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The Murder that Defeated Whitechapel's Sherlock Holmes (Kindle)

At Mrs Ridgley’s Corner

British History True Crime London 20th Century

By Paul Stickler
Imprint: Pen & Sword History
File Size: 8.6 MB (.mobi)
Pages: 187
ISBN: 9781526733870
eBook Released: 31st May 2018

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In 1919, when a shopkeeper and her dog were found dead in Hitchin, Hertfordshire with brutal head injuries, there followed an extraordinary catalogue of events and a local police investigation which concluded that both had died as a result of a tragic accident. A second investigation by Scotland Yard led to the arrest of an Irish war veteran, but the outcome was far from conclusive.

Written from the perspective of the main characters involved and drawing on original and newly-discovered material, this book exposes the frailties of county policing just after the First World War and how it led to fundamental changes in methods of murder investigations.

Offering a unique balance of story-telling and analysis, the book raises a number of unanswered questions. These are dealt with in the final chapter by the author’s commentary drawing upon his expertise.

Paul Stickler describes the events of February to July 1919 from the point of view of the participants and then provides a chapter of commentary on the investigation, the trial and questions that weren’t answered. The storytelling is very effective and the commentary thoughtful, bringing up important questions and setting the crime in the context of Britain in 1919. A useful insight into the time and place, as well as policing in the counties in the early twentieth century.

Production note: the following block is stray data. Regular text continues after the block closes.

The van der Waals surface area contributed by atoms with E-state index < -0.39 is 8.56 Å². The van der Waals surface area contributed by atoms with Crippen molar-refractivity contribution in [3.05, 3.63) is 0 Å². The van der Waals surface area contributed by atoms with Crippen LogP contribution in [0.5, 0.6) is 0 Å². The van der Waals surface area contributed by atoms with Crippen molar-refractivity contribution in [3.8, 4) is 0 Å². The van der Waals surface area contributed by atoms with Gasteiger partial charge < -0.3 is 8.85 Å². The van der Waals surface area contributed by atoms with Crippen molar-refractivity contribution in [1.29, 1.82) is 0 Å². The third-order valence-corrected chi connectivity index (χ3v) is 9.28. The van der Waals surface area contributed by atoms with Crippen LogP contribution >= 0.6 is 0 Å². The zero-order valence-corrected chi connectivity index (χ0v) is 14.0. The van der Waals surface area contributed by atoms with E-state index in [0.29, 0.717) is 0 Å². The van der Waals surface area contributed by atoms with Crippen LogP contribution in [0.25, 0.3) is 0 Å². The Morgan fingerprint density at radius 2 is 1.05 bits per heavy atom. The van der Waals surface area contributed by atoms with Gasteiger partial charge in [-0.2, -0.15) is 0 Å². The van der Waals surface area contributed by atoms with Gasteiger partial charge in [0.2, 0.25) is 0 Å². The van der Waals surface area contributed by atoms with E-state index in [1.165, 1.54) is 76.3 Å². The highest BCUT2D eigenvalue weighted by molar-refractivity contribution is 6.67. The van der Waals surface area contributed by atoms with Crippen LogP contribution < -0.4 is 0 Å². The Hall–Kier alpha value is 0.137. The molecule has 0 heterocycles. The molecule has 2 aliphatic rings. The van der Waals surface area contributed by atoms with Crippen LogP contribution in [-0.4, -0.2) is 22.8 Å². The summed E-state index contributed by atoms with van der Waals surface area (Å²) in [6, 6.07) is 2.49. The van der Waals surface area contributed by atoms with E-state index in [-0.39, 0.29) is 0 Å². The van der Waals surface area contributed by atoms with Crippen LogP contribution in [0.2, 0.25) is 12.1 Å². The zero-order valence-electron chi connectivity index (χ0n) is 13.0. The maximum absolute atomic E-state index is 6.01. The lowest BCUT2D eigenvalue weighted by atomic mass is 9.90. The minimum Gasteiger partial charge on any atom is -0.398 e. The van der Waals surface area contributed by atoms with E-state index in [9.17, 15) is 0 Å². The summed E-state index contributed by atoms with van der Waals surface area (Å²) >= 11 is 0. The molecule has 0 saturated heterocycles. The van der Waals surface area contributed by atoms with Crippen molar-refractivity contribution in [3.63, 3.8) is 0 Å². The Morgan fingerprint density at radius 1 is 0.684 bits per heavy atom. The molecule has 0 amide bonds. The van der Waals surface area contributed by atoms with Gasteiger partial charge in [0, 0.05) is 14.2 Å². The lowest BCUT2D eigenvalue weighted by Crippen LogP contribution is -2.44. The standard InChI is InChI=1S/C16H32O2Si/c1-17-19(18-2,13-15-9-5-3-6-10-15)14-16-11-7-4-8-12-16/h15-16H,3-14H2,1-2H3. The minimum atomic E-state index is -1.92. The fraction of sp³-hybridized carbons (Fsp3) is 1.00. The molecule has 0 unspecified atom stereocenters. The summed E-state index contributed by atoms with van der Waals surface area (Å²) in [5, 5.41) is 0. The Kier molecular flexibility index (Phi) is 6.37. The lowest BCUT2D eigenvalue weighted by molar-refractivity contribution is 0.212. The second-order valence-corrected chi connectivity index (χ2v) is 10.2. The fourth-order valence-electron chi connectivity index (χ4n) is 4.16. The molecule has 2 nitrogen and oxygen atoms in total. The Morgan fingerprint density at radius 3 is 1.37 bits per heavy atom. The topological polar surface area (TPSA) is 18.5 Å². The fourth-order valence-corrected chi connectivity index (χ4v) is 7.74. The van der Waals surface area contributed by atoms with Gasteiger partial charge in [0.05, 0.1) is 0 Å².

Read the full review here

Rosie Writes, Rosemarie Cawkwell

'Stickler’s professional experience results in a book where you feel he has really attempted to get under the skin of the investigating police – to see what they saw, to analyse the evidence, and to point the reader in the right direction.'

For the full review click here

Criminal Historian Blog

'Book Life' – The best of this month's Herts-linked books and book news as featured by

Hertfordshire Life, August 2018

★★★★★ ...this is a well-written and well-researched book. There were a number of well-publicised murder investigations in the early 20th Century and although this was not one of them, many of those cases were undertaken by the Yard’s foremost detective, Fred Wensley, as he did on this occasion.

In 1919, a woman who owned a shop in Hertfordshire was found battered to death, as was her dog. The initial investigation was horrendous; the local uniform superintendent wrote this off as an accident, which prompted the county’s chief constable to ask for Scotland Yard’s assistance and Wensley was sent, some 10 days later. It’s not a spoiler to say that Wensley was unsuccessful – that’s contained in the book’s title – but this book explains why and whilst much of Paul Stickler’s information has come from the depositions used in the case, it doesn’t read as though he’s quoting directly from the statements. He has written a very clever narrative which draws the reader into the investigation and which makes this a very readable book, indeed.

Read the complete review online here.

Mr. R. D. M. Kirby - Reviewed on Amazon

As featured in

True Crime Library, Bulletin No. 471

Click here to listen

Note: set cursor to 2:40:35 for interview

BBC Three Counties, 10th May 2018

Article: 'A cornershop murder case that Scotland Yard's finest couldn't crack' by JP Asher as featured by

The Comet, April 2018

About Paul Stickler

Paul Stickler joined Hampshire Constabulary in 1978 and spent the majority of his time in CID. He spent many years involved in murder investigations and was seconded to the FBI Academy in Quantico, Virginia to study international perspectives of crime investigation. Since his retirement in 2008 he has combined his professional knowledge with his passion for history, researching murders in the first half of the twentieth century. He spends his days delivering lectures to a wide range of audiences. More can be found out about him on his website: www.historicalmurders.com

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